Gen. 28:6 When Esau saw that Isaac had blessed Jacob, and sent him away to Padanaram, to take him a wife from thence; and that as he blessed him he gave him a charge, saying, Thou shalt not take a wife of the daughters of Canaan; 

Gen. 28:7 And that Jacob obeyed his father and his mother, and was gone to Padanaram; 

Gen. 28:8 And Esau seeing that the daughters of Canaan pleased not Isaac his father; 

Gen. 28:9 Then went Esau unto Ishmael, and took unto the wives which he had Mahalath the daughter of Ishmael Abraham’s son, the sister of Nebajoth, to be his wife. 

Esau heard what had happened, including the fact that Jacob was told not to marry a Canaanite woman.  It seems that it was only then that Esau realized how displeased Isaac was with his wives.  My guess is that there was enough distance between Esau’s tents and his parents that they didn’t interact daily as a family.  When they were together, his parents must have been polite or he would have already known how they felt.  So now, he goes and does more wrong in trying to make it right for his parents.  He marries the daughter of Ishmael, his father’s half brother—in addition to his other wives.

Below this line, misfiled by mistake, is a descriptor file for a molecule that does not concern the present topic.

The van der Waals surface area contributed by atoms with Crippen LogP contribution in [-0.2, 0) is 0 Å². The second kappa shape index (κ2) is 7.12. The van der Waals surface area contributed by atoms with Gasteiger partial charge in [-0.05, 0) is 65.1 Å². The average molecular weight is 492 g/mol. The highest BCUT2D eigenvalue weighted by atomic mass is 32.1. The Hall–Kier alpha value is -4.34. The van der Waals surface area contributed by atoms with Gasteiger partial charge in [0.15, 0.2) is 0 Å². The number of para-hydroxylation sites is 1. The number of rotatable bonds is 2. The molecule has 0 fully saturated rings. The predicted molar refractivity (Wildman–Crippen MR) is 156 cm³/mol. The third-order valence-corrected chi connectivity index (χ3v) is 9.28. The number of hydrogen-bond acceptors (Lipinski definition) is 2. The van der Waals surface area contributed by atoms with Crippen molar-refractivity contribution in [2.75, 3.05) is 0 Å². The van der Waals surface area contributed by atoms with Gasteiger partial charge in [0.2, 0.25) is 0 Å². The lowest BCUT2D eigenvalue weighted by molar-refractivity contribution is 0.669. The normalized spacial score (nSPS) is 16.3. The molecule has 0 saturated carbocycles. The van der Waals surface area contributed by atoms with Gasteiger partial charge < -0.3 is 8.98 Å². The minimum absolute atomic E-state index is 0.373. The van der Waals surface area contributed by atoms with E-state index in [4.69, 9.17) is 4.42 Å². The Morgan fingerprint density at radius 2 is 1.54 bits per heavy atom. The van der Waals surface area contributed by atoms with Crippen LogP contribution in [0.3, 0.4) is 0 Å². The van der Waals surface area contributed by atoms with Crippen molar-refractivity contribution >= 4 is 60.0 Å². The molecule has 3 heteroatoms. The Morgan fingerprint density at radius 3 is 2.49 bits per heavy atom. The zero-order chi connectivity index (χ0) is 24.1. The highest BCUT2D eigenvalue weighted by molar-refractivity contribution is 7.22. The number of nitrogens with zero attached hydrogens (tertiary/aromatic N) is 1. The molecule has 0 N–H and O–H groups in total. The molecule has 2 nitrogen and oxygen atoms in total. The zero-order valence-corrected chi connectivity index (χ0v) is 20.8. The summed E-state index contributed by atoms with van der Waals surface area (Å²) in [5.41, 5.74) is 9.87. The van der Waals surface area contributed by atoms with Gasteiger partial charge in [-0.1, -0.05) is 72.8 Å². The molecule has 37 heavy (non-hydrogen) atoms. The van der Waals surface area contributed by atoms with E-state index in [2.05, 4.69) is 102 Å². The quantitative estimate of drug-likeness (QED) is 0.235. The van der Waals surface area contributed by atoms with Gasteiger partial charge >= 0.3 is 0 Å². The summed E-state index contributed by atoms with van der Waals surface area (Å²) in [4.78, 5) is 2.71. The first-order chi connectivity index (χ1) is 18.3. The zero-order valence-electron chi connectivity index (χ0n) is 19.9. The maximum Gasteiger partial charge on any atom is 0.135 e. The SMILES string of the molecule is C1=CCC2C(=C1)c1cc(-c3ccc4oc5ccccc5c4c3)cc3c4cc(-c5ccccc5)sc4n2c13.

Gen. 28:10 And Jacob went out from Beersheba, and went toward Haran. 

Gen. 28:11 And he lighted upon a certain place, and tarried there all night, because the sun was set; and he took of the stones of that place, and put them for his pillows, and lay down in that place to sleep. 

Gen. 28:12 And he dreamed, and behold a ladder set up on the earth, and the top of it reached to heaven: and behold the angels of God ascending and descending on it. 

Gen. 28:13 And, behold, the LORD stood above it, and said, I am the LORD God of Abraham thy father, and the God of Isaac: the land whereon thou liest, to thee will I give it, and to thy seed; 

Gen. 28:14 And thy seed shall be as the dust of the earth, and thou shalt spread abroad to the west, and to the east, and to the north, and to the south: and in thee and in thy seed shall all the families of the earth be blessed.